Maryam Wootan, a nurse and acupuncturist who lives and works in Beacon, is a native of Iran. On Nov. 13, she will lead a dance performance at the Farmers’ Market and a musical performance at Polhill Park to bring awareness to widespread protests in the country triggered by the death of a 22-year-old woman while in custody of the morality police.
When did you leave Iran?
I knew I had to leave when I finished high school in 1997. I was filled with so much rage at the regime that the meditation that saved me was lying down on the floor of my room and imagining myself running. When I went on hikes with my girlfriends, we would be searched by the morality guards. One time they broke a cassette tape of classical music I had in my Walkman, to humiliate us. Their name, komiteh, has given me chills since I was 8 or 9 years old.
I was born a year after the revolution against the shah and the thousands of years of monarchies. Monarchy was so deeply embedded that although we revolted, my people succumbed to a new form of monarchy under the mullahs. Although many groups worked to throw the shah out, the mullahs hijacked the revolution.
What do you remember about school?
The curriculum changed to incorporate Islamic themes. We had classes dedicated to the Quran, the Arabic language and religious studies. We had to participate in the noon prayer to get a good grade in morality. We started our mornings by chanting slogans for the health of the supreme leader.
Outside school, we were constantly harassed by the morality guards and told not to wear colorful shoelaces or sweaters over our hijabs. Our bags were searched to see if we had music or books or magazines. They would even have us lift our pants to make sure we were not shaving our legs and would study our faces to make sure we had all our facial hair.
My girlfriends and I would cry “Komiteh! Komiteh!” as a joke to scare each other. I remember changing my path when I saw their van from afar. I would be filled with anger: Why do I have to change my path because of someone else’s bullying?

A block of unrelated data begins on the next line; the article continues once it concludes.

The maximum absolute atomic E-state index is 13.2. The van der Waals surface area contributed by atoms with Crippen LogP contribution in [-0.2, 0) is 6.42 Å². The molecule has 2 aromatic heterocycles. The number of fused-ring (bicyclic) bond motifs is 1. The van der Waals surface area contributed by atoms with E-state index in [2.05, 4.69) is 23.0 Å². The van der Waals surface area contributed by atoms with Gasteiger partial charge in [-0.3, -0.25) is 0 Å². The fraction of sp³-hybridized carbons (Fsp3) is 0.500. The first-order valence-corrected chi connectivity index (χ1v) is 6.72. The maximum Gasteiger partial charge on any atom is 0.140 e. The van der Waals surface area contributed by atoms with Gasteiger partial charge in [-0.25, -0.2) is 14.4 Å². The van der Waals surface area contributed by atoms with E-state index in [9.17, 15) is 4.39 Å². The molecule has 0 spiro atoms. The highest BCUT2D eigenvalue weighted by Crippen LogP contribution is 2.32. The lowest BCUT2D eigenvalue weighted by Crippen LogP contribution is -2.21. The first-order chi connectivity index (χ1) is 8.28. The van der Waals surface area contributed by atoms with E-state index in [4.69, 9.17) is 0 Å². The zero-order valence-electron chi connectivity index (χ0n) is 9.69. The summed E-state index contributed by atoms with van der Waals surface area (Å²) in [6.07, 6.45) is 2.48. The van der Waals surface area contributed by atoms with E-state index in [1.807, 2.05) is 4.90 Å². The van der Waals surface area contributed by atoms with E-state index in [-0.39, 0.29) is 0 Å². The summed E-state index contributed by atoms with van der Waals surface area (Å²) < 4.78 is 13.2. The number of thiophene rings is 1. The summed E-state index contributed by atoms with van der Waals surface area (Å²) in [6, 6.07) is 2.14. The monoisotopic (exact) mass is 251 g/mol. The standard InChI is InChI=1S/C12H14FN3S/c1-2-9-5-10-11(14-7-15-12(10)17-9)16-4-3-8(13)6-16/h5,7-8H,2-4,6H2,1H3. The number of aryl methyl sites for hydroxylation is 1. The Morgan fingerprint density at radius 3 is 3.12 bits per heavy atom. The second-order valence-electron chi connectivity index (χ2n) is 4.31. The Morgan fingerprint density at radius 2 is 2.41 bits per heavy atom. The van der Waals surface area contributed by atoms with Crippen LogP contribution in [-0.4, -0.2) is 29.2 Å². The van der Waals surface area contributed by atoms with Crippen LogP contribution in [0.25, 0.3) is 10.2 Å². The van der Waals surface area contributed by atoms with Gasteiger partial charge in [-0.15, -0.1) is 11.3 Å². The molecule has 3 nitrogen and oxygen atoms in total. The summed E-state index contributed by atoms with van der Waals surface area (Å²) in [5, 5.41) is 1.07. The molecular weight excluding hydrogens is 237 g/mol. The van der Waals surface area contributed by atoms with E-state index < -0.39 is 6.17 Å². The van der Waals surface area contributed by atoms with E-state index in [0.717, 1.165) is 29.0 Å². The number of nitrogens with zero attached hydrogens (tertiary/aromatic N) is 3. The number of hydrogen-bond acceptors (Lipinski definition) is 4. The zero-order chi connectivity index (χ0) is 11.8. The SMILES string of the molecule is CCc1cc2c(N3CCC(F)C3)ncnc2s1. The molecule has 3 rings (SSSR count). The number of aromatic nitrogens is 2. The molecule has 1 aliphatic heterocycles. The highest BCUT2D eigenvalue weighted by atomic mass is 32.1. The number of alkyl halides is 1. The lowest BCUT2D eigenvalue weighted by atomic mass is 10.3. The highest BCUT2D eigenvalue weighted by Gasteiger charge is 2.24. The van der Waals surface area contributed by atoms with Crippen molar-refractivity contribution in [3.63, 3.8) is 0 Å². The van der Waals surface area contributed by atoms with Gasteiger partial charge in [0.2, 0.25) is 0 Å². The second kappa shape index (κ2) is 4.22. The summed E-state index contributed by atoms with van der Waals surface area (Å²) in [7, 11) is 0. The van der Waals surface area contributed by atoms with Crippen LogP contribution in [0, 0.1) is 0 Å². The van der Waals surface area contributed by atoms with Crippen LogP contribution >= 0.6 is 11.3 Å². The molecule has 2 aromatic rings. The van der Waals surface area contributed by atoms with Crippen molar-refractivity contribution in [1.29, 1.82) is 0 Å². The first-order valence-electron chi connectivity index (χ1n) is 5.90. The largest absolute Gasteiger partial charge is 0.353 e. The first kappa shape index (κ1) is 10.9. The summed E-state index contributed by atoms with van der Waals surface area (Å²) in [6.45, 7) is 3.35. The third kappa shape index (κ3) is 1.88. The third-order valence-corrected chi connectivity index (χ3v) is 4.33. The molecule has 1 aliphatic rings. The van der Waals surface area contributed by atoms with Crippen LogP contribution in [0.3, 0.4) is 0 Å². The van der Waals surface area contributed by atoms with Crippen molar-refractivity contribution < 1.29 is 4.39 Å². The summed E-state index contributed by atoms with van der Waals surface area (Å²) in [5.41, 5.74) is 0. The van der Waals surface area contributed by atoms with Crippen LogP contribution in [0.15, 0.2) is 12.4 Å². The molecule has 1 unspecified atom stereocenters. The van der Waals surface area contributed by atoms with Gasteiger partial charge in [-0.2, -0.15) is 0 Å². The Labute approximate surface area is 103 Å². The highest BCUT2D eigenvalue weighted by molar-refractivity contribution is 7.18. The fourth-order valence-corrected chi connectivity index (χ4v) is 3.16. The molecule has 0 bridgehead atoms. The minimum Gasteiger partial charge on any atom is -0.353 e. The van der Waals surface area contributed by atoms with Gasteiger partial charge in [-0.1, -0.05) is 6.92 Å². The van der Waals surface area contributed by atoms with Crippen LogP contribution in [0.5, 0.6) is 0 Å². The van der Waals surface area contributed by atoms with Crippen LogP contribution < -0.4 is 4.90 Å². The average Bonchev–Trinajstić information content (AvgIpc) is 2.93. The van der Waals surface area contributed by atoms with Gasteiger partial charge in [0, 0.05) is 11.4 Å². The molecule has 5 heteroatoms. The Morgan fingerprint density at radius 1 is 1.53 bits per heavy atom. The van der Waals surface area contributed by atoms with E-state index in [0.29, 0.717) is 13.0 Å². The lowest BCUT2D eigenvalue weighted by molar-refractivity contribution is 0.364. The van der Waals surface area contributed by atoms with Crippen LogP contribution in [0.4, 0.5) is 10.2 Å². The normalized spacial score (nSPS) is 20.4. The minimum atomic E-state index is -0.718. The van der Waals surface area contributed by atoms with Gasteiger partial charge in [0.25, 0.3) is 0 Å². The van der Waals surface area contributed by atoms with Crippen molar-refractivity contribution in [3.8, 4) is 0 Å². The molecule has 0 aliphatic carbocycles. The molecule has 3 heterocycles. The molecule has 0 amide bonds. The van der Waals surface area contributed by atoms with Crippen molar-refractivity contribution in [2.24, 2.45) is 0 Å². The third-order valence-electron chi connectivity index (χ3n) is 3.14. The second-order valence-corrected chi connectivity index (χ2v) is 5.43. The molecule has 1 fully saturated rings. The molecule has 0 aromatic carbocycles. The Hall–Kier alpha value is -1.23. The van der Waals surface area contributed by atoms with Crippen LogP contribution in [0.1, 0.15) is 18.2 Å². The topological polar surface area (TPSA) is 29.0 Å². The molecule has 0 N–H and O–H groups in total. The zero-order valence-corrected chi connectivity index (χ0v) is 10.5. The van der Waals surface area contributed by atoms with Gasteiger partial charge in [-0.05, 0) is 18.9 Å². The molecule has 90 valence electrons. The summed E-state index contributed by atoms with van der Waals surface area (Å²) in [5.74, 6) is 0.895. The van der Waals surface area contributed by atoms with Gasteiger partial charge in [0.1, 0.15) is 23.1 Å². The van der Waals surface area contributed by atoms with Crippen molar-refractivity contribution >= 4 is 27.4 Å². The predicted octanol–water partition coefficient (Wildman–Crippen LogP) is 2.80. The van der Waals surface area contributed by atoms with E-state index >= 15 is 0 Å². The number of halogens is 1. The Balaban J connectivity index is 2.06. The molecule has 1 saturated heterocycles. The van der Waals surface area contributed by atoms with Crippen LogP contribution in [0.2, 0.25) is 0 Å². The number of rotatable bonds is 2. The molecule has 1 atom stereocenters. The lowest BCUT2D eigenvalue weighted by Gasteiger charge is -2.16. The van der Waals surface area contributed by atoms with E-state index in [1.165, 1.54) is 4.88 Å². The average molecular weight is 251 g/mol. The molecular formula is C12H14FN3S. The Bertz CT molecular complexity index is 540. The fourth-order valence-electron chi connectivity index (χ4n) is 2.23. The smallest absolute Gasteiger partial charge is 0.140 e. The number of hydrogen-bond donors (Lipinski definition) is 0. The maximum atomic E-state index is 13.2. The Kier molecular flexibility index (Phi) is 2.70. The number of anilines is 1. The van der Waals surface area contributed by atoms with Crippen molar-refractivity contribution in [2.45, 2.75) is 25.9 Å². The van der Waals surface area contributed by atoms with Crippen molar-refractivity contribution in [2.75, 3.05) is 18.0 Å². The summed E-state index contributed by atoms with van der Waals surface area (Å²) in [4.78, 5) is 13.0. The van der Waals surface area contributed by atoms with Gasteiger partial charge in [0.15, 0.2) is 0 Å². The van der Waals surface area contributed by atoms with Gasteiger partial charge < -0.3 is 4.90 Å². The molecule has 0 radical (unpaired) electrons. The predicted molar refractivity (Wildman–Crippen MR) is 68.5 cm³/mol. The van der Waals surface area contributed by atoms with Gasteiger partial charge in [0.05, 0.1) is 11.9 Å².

How did this affect you?
The environment of fear surrounded us. As a teenager, if we had a party and the morality police showed up, we made sure to have cash to bribe them. Sometimes more than one group would show up in the course of a night. There were many incidents of people being jailed and receiving lashes for throwing a mixed party or serving alcohol. I remember sitting in a car with my boyfriend and having to lower my head every time a suspicious car drove by so we wouldn’t get arrested. I was covering my head with a scarf, covering my mind, my hair, my body, my identity, having half the rights of a man at any moment.
This was a country I care for so much, with such an amazing history, poetry, architecture, food, jewelry, handcrafts and scenery, and such clear-hearted and generous people. But I couldn’t stand living there. My father was a filmmaker but said that making movies in Iran was like walking a tightrope. Many of his movies were banned or heavily censored. My mom was an architect but most projects went to men and government organizations.
Have you stayed in touch with childhood friends?
More than 90 percent of my classmates live abroad: artists separated from their roots, female performers exiled. Music was the art that the mullahs could not tolerate. We used to have an amazing philharmonic concert before the revolution, we had performers and artists and creators who were ready to blossom. That’s not to mention the doctors, engineers, scientists and entrepreneurs who could have made my country a heaven to live in. They are contributing, but in other countries.
Are you hopeful about the protests taking place?
In the 23 years since I came to New York, Iran has been in the news constantly. But this movement for freedom seems to be the most global. Millions of Iranians in exile are connecting to one another. The youth, the teenagers, the ones with ticking bombs in their hearts, instead of changing their path, are walking straight toward the morality guards, with their scarves in their hands and shouting “Women! Life! Freedom!”
For the first time in my life, I am imagining what Iran would look like as part of the free world, with women enjoying the same rights as men, both enjoying respect and the wealth of a nation. Women and men hand-in-hand, songs and laughter in the streets. Artists, journalists, social activists, athletes and others working, living, creating. Foreigners visiting my country with curiosity. I have hope.